With the context out the way here's my issue... I've been applying for jobs on Indeed/LinkedIn/ZipRecruiter/Monster for roles such as administrative assistant, manager trainee programs, logistic coordinators/assistants, and business analyst roles. I've put in 150+ applications in the last month since I moved back (which I know isn't too many in the grand scheme of things) but now it's gotten to the point where I've applied for every entry level job with these roles in my area and have been denied for every one. I've had a few interviews that I thought went well but I guess not good enough. I'm not sure what to do next considering I've already applied for everything in my area other then to lie on my resume and say I've got at least a year in some kind of admin field and put down a friends phone number for a reference.

I know an issue is that I have no relevant experience for any of the jobs I'm applying to because all I had time to do in college is work shit restaurant jobs to get me through school to pay for rent. But I'm applying for ENTRY LEVEL jobs and no one wants to train. I did what I was told to do my entire life in go to school and you'll be fine but this past month has been really rough on me and I don't see anything changing anytime soon. I feel so fucking trapped.


A lot of people seem to be making suggestions at my resume so here's a scuffed version that I copied into paint to paint over my personal details. The formatting is fine on the doc file and fits onto two pages


I would also like to thank everyone for some of the advice given here even though this was mostly me just venting on this bullshit


Made some revisions to my resume to cut out the restaurant skills and focused more on training, management skills, people skills, etc as well as moving my education to the top


r/WorkReform Jan 28 '22 Helpful Take My Energy

Question Healthcare should not be tied to employment it should be a Universal provided to the people both working and not, why is this not part of this subs statement or Bio?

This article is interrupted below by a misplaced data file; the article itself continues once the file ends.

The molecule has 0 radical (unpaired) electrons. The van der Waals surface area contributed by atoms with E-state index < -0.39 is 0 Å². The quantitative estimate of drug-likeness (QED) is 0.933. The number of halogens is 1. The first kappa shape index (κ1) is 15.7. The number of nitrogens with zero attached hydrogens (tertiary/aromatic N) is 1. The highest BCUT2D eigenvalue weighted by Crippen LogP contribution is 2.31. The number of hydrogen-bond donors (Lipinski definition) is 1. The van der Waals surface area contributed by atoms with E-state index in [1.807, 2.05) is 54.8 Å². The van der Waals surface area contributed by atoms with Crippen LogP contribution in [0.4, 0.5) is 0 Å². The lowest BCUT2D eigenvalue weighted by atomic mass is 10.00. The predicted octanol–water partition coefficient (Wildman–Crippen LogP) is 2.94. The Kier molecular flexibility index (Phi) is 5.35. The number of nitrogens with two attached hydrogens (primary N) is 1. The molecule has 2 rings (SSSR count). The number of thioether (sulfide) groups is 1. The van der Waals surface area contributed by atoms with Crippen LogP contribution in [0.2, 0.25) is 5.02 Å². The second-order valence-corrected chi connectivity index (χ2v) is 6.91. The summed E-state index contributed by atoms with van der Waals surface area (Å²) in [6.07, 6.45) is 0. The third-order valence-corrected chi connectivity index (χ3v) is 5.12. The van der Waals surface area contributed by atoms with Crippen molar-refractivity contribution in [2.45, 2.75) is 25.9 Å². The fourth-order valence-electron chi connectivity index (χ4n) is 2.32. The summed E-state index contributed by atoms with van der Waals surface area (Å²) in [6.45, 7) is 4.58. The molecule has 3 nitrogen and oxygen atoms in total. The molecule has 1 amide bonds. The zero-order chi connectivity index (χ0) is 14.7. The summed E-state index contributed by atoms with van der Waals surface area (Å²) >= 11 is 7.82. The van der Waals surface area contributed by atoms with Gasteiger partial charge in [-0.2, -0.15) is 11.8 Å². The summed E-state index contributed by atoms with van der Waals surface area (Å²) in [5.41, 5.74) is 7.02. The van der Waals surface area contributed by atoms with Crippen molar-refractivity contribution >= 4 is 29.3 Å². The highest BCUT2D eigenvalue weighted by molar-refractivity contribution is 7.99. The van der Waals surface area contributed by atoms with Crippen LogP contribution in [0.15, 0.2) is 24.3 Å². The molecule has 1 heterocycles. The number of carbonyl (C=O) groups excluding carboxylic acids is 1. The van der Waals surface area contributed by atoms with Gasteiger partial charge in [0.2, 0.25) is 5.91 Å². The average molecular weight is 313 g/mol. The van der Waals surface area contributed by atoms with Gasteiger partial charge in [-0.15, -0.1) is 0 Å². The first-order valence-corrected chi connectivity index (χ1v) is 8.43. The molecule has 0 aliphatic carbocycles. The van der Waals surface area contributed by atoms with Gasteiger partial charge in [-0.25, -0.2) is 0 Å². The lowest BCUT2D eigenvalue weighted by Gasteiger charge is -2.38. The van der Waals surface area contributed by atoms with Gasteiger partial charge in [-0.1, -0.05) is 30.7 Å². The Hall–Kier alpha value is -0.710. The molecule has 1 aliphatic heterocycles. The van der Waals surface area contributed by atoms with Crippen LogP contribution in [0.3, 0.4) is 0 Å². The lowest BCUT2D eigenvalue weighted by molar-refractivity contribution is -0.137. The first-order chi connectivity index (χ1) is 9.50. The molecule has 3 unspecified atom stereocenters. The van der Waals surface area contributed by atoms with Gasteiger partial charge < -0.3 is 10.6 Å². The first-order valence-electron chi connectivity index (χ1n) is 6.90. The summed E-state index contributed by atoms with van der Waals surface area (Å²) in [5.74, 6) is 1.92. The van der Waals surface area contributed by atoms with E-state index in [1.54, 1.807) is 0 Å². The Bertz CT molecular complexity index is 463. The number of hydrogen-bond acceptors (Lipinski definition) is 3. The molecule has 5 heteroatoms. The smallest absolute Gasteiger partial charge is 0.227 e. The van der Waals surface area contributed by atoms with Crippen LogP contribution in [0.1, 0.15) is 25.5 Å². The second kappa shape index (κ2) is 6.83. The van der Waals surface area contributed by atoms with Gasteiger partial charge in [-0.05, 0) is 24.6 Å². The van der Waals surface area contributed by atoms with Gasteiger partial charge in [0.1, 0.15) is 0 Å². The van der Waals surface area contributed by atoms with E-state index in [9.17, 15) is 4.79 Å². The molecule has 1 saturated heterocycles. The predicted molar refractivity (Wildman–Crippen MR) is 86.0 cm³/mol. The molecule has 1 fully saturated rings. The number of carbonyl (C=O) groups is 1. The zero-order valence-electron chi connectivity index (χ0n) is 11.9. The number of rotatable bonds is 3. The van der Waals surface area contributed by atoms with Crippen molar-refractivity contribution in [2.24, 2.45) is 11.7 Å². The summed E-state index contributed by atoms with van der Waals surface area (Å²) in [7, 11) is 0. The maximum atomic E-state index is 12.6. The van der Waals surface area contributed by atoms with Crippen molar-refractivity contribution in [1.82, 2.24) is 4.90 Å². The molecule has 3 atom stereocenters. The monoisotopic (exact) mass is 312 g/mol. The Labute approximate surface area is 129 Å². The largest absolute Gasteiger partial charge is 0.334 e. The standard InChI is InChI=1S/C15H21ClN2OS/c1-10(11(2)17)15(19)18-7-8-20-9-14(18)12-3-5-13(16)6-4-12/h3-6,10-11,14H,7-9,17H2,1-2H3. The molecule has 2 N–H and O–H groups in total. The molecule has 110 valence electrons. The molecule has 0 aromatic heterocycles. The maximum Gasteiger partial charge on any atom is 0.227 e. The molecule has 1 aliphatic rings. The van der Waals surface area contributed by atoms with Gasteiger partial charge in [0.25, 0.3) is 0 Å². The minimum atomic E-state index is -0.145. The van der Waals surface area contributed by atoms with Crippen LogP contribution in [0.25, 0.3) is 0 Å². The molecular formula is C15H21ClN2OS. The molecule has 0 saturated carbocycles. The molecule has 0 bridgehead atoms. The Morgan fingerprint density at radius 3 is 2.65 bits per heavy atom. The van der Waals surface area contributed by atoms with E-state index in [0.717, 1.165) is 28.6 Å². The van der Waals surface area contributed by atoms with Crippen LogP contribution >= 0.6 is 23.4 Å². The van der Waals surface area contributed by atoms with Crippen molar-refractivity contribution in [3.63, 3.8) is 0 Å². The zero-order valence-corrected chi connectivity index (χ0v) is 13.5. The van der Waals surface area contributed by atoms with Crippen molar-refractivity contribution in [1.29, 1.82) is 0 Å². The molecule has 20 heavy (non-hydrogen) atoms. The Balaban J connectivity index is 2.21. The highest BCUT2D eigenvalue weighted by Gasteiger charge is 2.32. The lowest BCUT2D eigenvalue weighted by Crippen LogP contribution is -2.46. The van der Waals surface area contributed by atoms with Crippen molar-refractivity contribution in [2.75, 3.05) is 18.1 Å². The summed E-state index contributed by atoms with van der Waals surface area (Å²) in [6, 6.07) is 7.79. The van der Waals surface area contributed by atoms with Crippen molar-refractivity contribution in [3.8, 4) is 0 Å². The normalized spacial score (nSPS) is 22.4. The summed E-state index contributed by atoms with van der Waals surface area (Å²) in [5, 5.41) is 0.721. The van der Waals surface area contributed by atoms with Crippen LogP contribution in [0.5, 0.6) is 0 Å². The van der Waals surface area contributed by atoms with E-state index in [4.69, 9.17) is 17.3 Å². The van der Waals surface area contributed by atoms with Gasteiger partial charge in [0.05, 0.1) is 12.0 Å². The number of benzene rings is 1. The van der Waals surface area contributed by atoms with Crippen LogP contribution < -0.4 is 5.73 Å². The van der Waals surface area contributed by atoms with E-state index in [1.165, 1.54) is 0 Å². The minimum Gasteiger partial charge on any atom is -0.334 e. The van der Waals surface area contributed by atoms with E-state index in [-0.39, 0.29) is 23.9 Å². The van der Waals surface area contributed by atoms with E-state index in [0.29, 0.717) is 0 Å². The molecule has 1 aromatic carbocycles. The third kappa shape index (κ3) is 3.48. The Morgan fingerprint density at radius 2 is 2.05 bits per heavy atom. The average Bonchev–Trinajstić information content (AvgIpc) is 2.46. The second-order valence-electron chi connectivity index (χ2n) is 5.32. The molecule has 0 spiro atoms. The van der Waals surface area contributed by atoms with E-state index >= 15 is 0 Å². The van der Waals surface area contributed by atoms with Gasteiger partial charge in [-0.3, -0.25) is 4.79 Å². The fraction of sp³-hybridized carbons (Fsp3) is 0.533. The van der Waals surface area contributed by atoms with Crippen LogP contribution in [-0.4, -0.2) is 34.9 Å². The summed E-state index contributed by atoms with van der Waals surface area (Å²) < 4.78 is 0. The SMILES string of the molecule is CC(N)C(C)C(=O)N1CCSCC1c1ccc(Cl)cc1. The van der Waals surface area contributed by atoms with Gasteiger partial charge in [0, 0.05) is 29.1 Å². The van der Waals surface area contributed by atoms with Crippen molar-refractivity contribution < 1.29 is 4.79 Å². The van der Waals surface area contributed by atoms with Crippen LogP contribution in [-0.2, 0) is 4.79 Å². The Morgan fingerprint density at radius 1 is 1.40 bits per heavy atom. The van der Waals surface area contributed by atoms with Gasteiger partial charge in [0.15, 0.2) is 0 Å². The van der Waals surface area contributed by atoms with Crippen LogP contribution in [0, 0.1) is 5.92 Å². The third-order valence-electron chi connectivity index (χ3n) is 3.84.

Why is this not included? Is there a real reason? Insurance agencies and corporate entities should not have any place in healthcare, and this healthcare should include vision and dental as they are just as intrinsic to health. Countries around the world provide for this for their citizens already, the only reason I can see this not being included is because it makes money hand over fist at the expense of the citizens health. Thoughts? Mods?

r/WorkReform Feb 08 '22

Question Computer scientists thoughts? 11 whole dollars

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r/WorkReform Feb 04 '22

Question Why would any low wage employee vote against unionizing?


Simplistic phrasing, but in all serious doesn’t everyone understand the general concept that unionized employees make way more money at the sacrifice of like a few hundred bucks a year in union dues? Genuinely, what is the negative of unionizing?

r/WorkReform Jan 28 '22

Question Do I belong in this subreddit?


If someone asked me for my political stance I would say socially conservative. I don’t like most Republicans and I strongly disagree with many Democrat policies due to my religious convictions. However, I do support better conditions for workers, especially in a nation with abundant resources. I believe maternity and paternity leave should be a given, that the minimum wage ought to be increased to an actual living wage, as well as most of the hopes people express on this sub.